Lockheed Martin Corp., the Pentagon's largest contractor, yesterday captured a bigger share of the British government's defense business with the acquisition of a Britain-based firm that develops weapons systems and military communications gear.
The Bethesda-based Lockheed's subsidiary in Britain will buy Insys Ltd., a firm that has done work on a wide range of programs for the British defense ministry, including biological detection, electronic warfare, missile defense and mobile artillery.
Insys had 47 million pounds of revenue in 2004, equivalent to about $85 million in today's dollars. The company has 480 employees. Terms of the deal were not disclosed.
This was the third significant acquisition for Lockheed this year and the second involving a firm from Britain. In February, Lockheed finalized its purchase of Stasys Ltd., a British technology and consulting firm.
Lockheed spokesman Jeff Adams said that Insys complements Lockheed's strengths and that the addition of the firm will give Lockheed a better shot at a larger number of contracts with the British government. "It aligns with our strategy of acquiring those select companies that fit in our wheelhouse," Adams said. "It fits right in with our systems and IT core focus areas."
Lockheed is already the largest supplier of information technology to the Pentagon, and that has been an area of especially rapid growth for the company in recent years.
Lockheed and Insys have worked with each other before on projects for the British defense ministry, which is the customer for three-quarters of Insys's work. "We have a long relationship with Lockheed Martin, and there's been some good synergy with them over the years," said Insys spokesman Chris Martin.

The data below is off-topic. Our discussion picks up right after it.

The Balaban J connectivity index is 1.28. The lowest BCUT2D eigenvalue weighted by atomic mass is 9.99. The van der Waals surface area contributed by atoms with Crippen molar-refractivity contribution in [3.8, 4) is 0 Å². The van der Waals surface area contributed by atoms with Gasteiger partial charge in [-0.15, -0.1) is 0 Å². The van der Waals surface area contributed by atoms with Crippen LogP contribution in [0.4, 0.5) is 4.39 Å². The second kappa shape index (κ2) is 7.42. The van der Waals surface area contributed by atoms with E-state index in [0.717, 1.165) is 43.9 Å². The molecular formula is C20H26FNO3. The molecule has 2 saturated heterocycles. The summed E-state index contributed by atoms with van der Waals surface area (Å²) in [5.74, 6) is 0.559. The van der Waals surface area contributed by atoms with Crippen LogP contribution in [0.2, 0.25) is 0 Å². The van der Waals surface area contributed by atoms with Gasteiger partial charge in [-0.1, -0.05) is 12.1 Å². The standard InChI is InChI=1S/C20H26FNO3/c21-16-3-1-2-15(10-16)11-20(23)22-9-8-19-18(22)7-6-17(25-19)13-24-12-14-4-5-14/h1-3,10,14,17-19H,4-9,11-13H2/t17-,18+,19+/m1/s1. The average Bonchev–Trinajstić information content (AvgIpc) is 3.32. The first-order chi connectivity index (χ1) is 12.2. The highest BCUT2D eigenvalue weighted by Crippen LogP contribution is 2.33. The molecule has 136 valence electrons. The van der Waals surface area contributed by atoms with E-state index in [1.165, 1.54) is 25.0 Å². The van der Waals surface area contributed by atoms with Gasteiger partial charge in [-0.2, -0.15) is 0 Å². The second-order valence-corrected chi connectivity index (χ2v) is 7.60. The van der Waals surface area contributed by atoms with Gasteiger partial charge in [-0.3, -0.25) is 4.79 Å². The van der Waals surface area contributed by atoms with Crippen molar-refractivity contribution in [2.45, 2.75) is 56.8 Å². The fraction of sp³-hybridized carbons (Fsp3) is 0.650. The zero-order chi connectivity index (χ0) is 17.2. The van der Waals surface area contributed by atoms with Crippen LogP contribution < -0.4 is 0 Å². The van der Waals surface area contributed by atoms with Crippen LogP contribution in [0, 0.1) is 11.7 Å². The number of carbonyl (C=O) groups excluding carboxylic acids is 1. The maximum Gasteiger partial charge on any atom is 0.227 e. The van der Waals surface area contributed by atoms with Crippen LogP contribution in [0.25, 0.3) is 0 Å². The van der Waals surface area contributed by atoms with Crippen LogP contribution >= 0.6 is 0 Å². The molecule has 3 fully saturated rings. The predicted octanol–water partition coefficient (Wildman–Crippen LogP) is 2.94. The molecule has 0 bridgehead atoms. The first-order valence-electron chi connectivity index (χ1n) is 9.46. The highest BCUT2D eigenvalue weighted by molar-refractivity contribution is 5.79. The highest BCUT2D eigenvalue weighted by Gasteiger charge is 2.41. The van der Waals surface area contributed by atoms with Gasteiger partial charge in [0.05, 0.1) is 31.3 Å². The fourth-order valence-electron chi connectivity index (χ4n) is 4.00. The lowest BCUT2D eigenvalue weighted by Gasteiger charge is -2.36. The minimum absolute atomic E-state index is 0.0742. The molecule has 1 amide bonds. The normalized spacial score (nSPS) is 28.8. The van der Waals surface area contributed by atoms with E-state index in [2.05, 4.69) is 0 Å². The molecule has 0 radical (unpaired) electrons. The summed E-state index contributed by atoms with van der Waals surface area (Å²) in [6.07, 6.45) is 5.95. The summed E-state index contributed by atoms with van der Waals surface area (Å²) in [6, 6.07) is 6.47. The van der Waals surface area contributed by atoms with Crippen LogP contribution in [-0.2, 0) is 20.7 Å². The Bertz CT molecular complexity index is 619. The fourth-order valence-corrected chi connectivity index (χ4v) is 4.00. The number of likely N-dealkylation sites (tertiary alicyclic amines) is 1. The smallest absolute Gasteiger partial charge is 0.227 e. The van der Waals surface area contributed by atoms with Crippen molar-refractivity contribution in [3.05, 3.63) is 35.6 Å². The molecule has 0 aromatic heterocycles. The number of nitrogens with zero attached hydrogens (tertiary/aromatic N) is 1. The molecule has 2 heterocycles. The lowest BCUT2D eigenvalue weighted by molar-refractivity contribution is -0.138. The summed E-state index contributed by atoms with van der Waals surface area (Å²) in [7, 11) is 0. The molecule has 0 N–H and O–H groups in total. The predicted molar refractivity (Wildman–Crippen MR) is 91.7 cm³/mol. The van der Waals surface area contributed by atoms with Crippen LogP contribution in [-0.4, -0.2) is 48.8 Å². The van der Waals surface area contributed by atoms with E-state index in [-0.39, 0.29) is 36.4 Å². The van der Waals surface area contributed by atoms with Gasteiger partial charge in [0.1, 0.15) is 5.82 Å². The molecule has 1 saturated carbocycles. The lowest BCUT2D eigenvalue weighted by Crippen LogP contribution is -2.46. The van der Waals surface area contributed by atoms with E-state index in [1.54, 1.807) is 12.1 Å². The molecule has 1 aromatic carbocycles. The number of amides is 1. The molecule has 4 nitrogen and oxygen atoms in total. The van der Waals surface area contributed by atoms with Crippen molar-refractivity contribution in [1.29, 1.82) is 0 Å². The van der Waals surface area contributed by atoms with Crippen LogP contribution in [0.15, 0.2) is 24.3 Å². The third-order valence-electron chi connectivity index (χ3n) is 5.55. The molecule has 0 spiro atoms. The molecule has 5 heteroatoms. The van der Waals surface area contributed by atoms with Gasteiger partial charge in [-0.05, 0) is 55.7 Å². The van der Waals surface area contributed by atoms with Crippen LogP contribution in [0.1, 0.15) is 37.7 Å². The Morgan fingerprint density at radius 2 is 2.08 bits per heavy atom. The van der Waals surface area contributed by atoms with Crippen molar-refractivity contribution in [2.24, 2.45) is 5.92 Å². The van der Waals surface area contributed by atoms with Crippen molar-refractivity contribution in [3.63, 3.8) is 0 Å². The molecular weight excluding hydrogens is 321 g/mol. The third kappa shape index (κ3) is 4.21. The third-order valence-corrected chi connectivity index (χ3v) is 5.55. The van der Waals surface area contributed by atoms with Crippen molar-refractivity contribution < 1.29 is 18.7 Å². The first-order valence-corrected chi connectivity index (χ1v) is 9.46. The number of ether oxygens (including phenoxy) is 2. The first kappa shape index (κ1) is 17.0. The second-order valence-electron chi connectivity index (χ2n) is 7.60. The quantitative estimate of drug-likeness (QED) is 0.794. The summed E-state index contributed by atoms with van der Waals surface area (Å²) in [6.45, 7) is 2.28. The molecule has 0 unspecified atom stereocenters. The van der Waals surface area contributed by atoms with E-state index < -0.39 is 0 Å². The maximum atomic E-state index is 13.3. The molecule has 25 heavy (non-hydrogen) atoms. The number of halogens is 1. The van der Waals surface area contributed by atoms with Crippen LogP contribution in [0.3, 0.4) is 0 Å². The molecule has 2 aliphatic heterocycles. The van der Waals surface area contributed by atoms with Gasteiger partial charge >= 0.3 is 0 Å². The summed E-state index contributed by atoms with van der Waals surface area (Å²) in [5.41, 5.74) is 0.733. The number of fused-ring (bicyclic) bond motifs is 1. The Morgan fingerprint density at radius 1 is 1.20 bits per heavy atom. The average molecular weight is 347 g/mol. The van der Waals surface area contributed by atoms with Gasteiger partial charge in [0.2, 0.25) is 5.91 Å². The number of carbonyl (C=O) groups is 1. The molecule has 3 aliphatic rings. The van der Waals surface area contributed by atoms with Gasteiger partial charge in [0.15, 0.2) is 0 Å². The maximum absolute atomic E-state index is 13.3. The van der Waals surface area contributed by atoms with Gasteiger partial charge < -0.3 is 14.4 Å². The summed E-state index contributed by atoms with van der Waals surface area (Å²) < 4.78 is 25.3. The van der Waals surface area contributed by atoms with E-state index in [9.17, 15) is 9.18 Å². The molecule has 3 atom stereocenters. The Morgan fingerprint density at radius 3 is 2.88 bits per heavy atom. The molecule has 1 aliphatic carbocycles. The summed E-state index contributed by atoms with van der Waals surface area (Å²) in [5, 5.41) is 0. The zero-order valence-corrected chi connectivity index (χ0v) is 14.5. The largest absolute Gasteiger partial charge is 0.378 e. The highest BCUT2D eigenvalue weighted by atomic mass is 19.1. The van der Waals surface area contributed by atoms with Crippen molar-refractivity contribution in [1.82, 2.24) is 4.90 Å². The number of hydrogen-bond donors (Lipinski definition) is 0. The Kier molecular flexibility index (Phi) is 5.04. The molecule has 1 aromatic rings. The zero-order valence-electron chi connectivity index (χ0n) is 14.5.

There have been a series of transatlantic deals among defense contractors this year, most notably British-based BAE Systems PLC's acquisition of Arlington-based United Defense Industries Inc. Paul Nisbet, aerospace industry analyst for JSA Research Inc., said the deals reflect the close relations between the British and American governments and their willingness to trust each other's contractors with sensitive national security projects.
Nisbet said Insys is so small that it won't make any difference in Lockheed's financial performance. "It's a pimple on a coconut compared with the rest of Lockheed," he said. But Nisbet said the move does reflect Lockheed's desire to expand its footprint internationally, and particularly in Britain. "This company will enable them to penetrate further into the U.K. market," he said.
Lockheed has about 130,000 employees worldwide, and it reported $35.5 billion of revenue in 2004. About 17 percent of its sales are outside the United States, a share that has been growing in recent years. Lockheed already has about 1,000 employees in Britain.
Adams said the company does not anticipate any layoffs as a result of the acquisition, which is expected to close by the end of the year. The Insys business will be jointly managed by Lockheed's London-based subsidiary and its Bethesda-based electronic systems division.